“The virtue of their performance lies in the talent of the youngest, Little Francis [sic]. I loathe child actors particularly in vaudeville, but this youngster sings a song called, I think, ‘Night and Day’ in a fashion that would do justice to Helen Morgan. Little Francis [sic] will undoubtedly go places – but not with mama and sisters Virginia and Mary Jane.” – Wood Soanes, 1934
December 27, 1934: Wood Soanes of the “Oakland Tribune” (Oakland, California) reviewed the vaudeville acts currently playing across the bay at San Francisco’s Curran theater.
Of the group [of acts,] the Garlands [Garland Trio] have the best novelty. They consist of three girls with mother at the piano and they sing. But the virtue of their performance lies in the talent of the youngest, Little Francis [sic]. I loathe child actors particularly in vaudeville, but this youngster sings a song called, I think, “Night and Day” in a fashion that would do justice to Helen Morgan. Little Francis [sic] will undoubtedly go places – but not with mama and sisters Virginia and Mary Jane.
Eighteen years later, on May 25, 1952, Soanes (still a critic for the “Oakland Tribune”) was reminded of his 1934 review when writing in anticipation of Judy’s upcoming concert at the Curran. Soanes definitely called it back in 1934! Check out the May 25 entry for the full text of that 1952 article.
December 27, 1940: Judy made the top ten! Here are clippings of notices for Judy’s rankings in the top ten box office stars for that year plus 1941 and 1945.
Scans: The first three are from 1940, the second three from 1941, the last two are from 1945.
December 27, 1944: Coming soon to Los Angeles, California, for its LA premiere, Meet Me In St. Louis.
December 27, 1945: This ad published by MGM in the “Film Daily” trade magazine touts the studio’s upcoming releases by showing their busy lot and where the films were being made.
December 27, 1946: Judy’s first recording session for The Pirate. From 2 p.m. to 3:25 p.m. she recorded “Love Of My Life.” This version was not used in the final film as the scene in which it was originally slated for was deleted. A new version was recorded in March 1947 and placed in a completely different part of the film, towards the end, as we see now.
Listen to, and download, this unused version here:
More Judy Garland soundtrack performances, including outtakes, can be heard and downloaded at The Judy Room’s “Judy Sings! Soundtracks” page.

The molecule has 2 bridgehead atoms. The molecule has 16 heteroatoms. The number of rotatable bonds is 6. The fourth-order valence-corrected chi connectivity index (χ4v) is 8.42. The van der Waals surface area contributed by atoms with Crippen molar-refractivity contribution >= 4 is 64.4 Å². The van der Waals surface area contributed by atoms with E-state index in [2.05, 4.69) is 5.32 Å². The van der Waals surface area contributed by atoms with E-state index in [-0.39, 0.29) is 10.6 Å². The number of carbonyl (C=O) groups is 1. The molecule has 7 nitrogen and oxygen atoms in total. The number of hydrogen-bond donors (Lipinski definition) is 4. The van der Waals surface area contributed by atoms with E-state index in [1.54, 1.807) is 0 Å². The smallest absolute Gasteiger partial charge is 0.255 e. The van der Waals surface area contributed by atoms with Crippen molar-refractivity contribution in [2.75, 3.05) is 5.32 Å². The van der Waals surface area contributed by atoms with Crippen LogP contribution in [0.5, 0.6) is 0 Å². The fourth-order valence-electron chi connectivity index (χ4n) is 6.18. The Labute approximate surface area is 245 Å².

December 27, 1950: Here is the first in what became a long-running legal battle between Sid Luft (Judy’s third husband) and his first wife, actress Lynn Bari. Judy was always mentioned whether she was a part of the proceedings or not. At this point, Judy was still married to her second husband Vincente Minnelli, so both she and Luft claimed they were “just friends.” Bari was granted a divorce from Luft which became final a year later on December 27, 1951.
December 27, 1957: Judy developed several vocal problems and canceled four nights of shows at the Flamingo in Las Vegas where she was currently appearing. She returned on December 31st.
December 27, 1967: The last of Judy’s concerts at The Felt Forum, Madison Square Garden, New York. Judy was scheduled through the end of the year but had to cancel the last concerts due to laryngitis.
Photos: Newspaper notices featuring the now-famous photo of Judy on opening night (December 25th).
December 27, 1968: Judy, Mickey Deans, and his best friend Charlie Cochran flew to London after having John Meyer, Cochran, and Bobby Cole over to say goodbye. Cole went over the complicated arrangement of “What Now My Love?” that he’d conducted for Judy at the Palace in the summer of 1967. Judy never sang “What Now, My Love?” again, most likely since the arrangement could not be easily or quickly duplicated. Judy and Dean’s Pan-Am flight left Kennedy Airport at 8:30 p.m. They arrived in London at 7:30 a.m., local time, on December 28.
Photo: Judy and Deans after their arrival in London.